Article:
Tarifa area (four on 18th, three on 19th); Cape Trafalgar (six in off the sea on 20th); a few daily; Cáceres Plain (25+ nesting in cornfields on 26th)
Eurasian Buzzard Buteo buteo
A few daily
Spanish (Imperial) Eagle Aquila adalberti
Monfragüe Natural Park (two adults and an immature on 25th); Rio Magasca (immature on 26th)
Bonelli's Eagle Hieraaetus fasciatus
La Janda, Tarifa area (stunning pair of adults on 18th); Monfragüe Natural Park (immature mobbed by Imperial Eagle on 25th)
Booted Eagle Hieraaetus pennatus
A few daily; maximum six El Rocio area on 21st
FALCONS Falconiformes Falconidae
Lesser Kestrel Falco naumanni
Tarifa castle (7+ on 18th); Extremadura: common daily; Trujillo: colony of about 50 pairs nesting in the bullring
Eurasian Kestrel Falco tinnunculus
A few most days
PARTRIDGES & PHEASANTS Galliformes Phasianidae
Red-legged Partridge Alectoris rufa
One or two most days
Common Quail Coturnix coturnix
El Rocio area (one calling on 20th and 21st); Santa Marta de Magascar (one heard on 26th); Vegas Altas (two heard on 27th)
RAILS, GALLINULES & COOTS Gruiformes Rallidae
Water Rail Rallus aquaticus
Singles heard at the Palacio del Acebron (21st) and Embalse de Arrocampo (25th)
Purple Swamphen Porphyrio porphyrio
Jose Valverde Interpretation Centre, Coto de Doñana (10+ on 22nd); Embalse de Arrocampo (six on 25th)
Common Moorhen Gallinula chloropus
A few most days, common in the Coto de Doñana
Red-knobbed Coot Fulica cristata
Laguna de Medina (two on 20th); El Rocio lagoon (one immature on 21st)
Eurasian Coot Fulica atra
Laguna de Medina (hundreds on 20th); El Rocio lagoon (scores on 20th - 23rd); Embalse Sierra Brave (six on 27th)
BUSTARDS Gruiformes Otididae
Great Bustard Otis tarda
Belen Plain (seven, including a displaying 'plains master', on 24th); Santa Marta de Magascar plain (male on 26th); Vegas Altas cornfields (four on 27th)
Little Bustard Tetrax tetrax
Belen Plain (seven on 24th); Santa Marta de Magascar plain (20+ on 26th); Vegas Altas cornfields (six on 27th)
AVOCET & STILT Charadriiformes Recurvirostridae
Black-winged Stilt Himantopus himantopus
Barbate estuary (five on 18th) Laguna de Medina (two on 20th); El Rocio lagoon (scores on 20th - 22nd)
Pied Avocet Recurvirostra avosetta
El Rocio lagoon (nine 20th - 22nd)
THICK-KNEE Charadriiformes Burhinidae
Eurasian Thick-knee (Stone Curlew) Burhinus oedicnemus
Belen Plain (two on 24th), singles at Santa Marta de Magasca (26th) and Vegas Altas (27th)
PRATINCOLES Charadriiformes Glareolidae
Collared Pratincole Glareola pratincola
Playa de los Lances, Tarifa area (four on 18th); Laguna de Medina (three on 20th); El Rocio lagoon (20+ on 20th, five on 21st); Jose Valverde interpretation centre (10 on 22nd); Vegas Altas (12 on 27th)
LAPWING & PLOVERS Charadriiformes Charadriidae
Northern Lapwing Vanellus vanellus
El Rocio (one on 22nd)
Eurasian Golden-plover Pluvialis apricaria
Playa de los Lances (one on 18th)
Grey (Black-bellied) Plover Pluvialis squatarola
Playa de los Lances, Tarifa area (10 on 18th)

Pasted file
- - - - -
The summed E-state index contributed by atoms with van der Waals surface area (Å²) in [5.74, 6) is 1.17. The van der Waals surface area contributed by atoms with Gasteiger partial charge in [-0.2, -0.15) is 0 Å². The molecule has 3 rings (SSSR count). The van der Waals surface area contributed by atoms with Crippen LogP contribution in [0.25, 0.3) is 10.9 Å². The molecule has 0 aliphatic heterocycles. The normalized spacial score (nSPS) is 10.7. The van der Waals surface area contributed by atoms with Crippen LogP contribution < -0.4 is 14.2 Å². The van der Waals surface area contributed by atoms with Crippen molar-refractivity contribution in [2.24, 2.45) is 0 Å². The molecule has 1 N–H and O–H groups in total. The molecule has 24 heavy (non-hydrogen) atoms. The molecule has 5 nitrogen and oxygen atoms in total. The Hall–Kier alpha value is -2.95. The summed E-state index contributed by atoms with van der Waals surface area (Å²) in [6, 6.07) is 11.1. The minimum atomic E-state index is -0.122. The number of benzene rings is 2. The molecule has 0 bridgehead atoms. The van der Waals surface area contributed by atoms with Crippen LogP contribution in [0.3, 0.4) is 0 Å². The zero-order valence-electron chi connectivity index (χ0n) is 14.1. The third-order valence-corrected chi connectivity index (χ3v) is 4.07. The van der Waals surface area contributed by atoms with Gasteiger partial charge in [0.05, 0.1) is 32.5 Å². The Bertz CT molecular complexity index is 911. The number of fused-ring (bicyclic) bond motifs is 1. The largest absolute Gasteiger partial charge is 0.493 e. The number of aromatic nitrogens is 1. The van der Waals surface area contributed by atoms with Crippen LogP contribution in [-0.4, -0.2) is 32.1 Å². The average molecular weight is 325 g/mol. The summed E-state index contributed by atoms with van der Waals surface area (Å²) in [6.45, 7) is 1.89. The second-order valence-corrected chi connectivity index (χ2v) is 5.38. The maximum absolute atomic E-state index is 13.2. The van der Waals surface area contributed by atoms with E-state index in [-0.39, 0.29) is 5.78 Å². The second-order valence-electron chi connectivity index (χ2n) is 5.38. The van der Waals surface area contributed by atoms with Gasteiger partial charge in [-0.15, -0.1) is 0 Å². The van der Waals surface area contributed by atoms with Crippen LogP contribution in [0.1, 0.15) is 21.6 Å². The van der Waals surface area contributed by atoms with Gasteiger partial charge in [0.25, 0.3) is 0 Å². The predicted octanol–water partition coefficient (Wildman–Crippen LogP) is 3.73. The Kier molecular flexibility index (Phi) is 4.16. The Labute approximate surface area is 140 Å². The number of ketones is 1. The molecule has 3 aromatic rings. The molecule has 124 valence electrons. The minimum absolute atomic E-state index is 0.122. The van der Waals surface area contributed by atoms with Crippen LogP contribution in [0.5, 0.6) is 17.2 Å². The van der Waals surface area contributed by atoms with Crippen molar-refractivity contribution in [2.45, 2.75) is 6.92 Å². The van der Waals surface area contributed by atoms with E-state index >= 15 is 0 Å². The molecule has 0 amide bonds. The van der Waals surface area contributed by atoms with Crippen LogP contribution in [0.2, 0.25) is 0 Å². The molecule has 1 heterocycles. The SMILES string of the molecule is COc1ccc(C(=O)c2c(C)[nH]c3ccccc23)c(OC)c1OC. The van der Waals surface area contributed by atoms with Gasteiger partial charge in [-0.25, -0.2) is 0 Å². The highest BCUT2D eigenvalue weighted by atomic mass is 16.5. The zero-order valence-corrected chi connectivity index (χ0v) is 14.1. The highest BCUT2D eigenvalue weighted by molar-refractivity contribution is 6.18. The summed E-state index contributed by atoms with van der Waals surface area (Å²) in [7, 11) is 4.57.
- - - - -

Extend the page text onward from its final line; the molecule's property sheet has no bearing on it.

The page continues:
(Greater) Ringed Plover Charadrius hiaticula
Playa de los Lances, Tarifa area (10 on 18th); Cape Trafalgar (six on 20th); El Rocio lagoon (30+ on 20th)
Little Ringed Plover Charadrius dubius
El Rocio lagoon (two on 20th); Jose Valverde interpretation centre (two on 22nd); Embalse de Arrocampo (two on 25th)
Kentish (Snowy) Plover Charadrius alexandrinus
Playa de los Lances, Tarifa area (30+ on 18th); Hotel Antonio (four on 19th) El Rocio lagoon (six on 20th); Jose Valverde interpretation centre (three on 22nd)
SANDPIPERS Charadriiformes Scolopacidae
Black-tailed Godwit Limosa limosa
El Rocio lagoon (one on 23rd)
Whimbrel Numenius phaeopus
Barbate estuary (one on 20th)
Eurasian Curlew Numenius arquata
Barbate estuary (three on 20th)
Spotted Redshank Tringa erythropus
Jose Valverde Interpretation Centre (six on 22nd)
Common Redshank Tringa totanus
El Rocio lagoon (30+ from 20th to 23rd)
Common Greenshank Tringa nebularia
Barbate estuary (one on 18th); El Rocio lagoon (20+ on 20th)
Green Sandpiper Tringa ochropus
Jose Valverde interpretation centre (one on 22nd)
Wood Sandpiper Tringa glareola
Embalse de Arrocampo (three on 25th)
Common Sandpiper Actitis hypoleucos
Valdevaqueros estuary (three on 18th); El Rocio lagoon (six on 21st - 23rd); Embalse de Arrocampo (three on 25th); Vegas Altas (two on 27th)
Ruddy Turnstone Arenaria interpres
Playa de los Lances, Tarifa area (two on 18th)
Sanderling Calidris alba
Tarifa area, common on beaches; Cape Trafalgar (20+ on 20th)
Little Stint Calidris minuta
El Rocio lagoon (seven on 21st, 25+ on 23rd)
Curlew Sandpiper Calidris ferruginea
El Rocio lagoon (40 on 21st, 70+ on 23rd)
Dunlin Calidris alpina
Playa de los Lances, Tarifa area (eight on 18th); El Rocio lagoon (40 on 21st - 23rd)
Ruff Philomachus pugnax
El Rocio lagoon (15 on 21st, 100+ on 23rd)
SKUAS (JAEGERS) Charadriiformes Stercorariidae
Arctic Skua (Parasitic Jaeger) Stercorarius parasiticus
Tarifa harbour (one on 18th)
GULLS Charadriiformes Laridae
Audouin's Gull Larus audouinii
Beaches in the Tarifa area, a few daily
Yellow-legged Gull Larus cachinnans
Common daily on Tarifa beaches, a few at El Rocio lagoon
Lesser black-backed Gull Larus fuscus
Tarifa beaches daily; El Rocio lagoon (one on 20th and 21st)
Black-headed Gull Larus ridibundus
Cape Trafalgar (three on 20th); El Rocio lagoon (three on 20th and 21st); Embalse Sierra Brava (100+ on 27th)
TERNS Charadriiformes Sternidae
Gull-billed Tern Sterna nilotica
El Rocio lagoon (one on 20th, six on 21st & 23rd, common 22nd); Embalse Sierra Brava (20+ on 27th)